Microplastics are currently a highly contentious environmental topic among Canadian environmentalists, who are in the midst of assessing potential risks associated with this most prevalent form of marine debris in our oceans and Great Lakes.
Canada’s Great Lakes are one the world’s largest lakes systems, providing over 21% of the world’s surface freshwater. They supply water for over 30 million people living along the Great Lakes coastline, as well as a plethora of flora and fauna. Unfortunately, the lakes have suffered from various forms of pollution and other harmful human activity. This has threatened the cleanliness and biodiversity of the lakes. One of the current issues is microplastics, which are small particles of decomposing plastic products. These particles are deposited in the water systems via an array of consumer products including microbead exfoliants, toothpastes, and cleansers. Being so small in size, they can pass through filtration systems and find their way into our aquatic ecosystems.
Microplastics have been found in autotrophic organisms such as phytoplankton; the basal food source for many marine systems. As a result, animals which consume these polluted plankton transfer the plastic pollution upwards in the food chain, ultimately landing on our dinner plates. However, the issue does not end there. There is not enough research about the effects of microplastics on the overall health of an organism. Furthermore, the extent of biological integration of plastic is unknown, therefore there is a potential risk associated with consuming seafood from areas with high microplastic concentrations.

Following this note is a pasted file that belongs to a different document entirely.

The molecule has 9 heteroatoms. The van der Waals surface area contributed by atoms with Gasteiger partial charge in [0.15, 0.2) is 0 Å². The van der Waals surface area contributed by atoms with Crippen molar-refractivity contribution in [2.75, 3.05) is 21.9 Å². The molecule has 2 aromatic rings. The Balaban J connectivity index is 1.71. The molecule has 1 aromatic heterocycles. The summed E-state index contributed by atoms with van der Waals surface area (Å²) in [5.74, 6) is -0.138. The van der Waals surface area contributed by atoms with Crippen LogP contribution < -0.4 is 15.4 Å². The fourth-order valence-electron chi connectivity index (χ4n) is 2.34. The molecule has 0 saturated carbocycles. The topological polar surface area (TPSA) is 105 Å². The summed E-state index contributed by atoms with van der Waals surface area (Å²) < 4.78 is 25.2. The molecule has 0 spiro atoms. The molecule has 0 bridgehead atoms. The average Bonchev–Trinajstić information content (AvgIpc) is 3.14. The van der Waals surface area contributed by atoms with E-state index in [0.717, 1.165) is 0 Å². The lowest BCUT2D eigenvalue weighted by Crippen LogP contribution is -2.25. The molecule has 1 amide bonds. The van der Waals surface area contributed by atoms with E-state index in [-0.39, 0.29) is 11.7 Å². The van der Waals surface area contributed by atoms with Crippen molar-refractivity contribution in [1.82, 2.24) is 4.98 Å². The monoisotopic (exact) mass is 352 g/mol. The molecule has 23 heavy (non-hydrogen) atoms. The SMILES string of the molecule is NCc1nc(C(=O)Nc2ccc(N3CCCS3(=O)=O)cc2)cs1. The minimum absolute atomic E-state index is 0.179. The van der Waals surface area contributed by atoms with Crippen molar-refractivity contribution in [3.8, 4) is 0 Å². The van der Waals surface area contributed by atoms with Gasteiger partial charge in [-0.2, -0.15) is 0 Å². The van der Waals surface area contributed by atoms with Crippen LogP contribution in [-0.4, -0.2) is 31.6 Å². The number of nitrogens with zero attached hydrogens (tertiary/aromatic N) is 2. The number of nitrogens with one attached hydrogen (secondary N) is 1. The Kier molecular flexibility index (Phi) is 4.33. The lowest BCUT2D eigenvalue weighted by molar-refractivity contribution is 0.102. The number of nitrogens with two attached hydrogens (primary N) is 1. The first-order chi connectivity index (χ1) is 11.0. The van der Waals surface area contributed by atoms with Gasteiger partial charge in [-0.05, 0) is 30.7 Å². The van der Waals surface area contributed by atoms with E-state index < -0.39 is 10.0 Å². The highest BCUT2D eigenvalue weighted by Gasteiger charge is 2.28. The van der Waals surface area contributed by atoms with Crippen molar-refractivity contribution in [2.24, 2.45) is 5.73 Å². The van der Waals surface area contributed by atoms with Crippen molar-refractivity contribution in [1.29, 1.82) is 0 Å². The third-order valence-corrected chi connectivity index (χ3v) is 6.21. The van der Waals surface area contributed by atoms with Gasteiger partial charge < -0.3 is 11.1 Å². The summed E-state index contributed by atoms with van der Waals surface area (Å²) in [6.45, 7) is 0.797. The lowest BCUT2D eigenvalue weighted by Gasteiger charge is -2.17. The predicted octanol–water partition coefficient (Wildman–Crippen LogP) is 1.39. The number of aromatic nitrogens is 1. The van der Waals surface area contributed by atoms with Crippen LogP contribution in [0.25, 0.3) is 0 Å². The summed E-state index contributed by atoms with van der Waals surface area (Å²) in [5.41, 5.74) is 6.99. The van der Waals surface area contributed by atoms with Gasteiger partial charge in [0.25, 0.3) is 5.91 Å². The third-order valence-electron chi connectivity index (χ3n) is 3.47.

Policy makers and interest groups across the globe are now advocating for banning microplastics from consumer products as well as funding for ocean cleanups. Potential alternative manufacturing mediums will also be able to mitigate large concentrations of plastic in our oceans.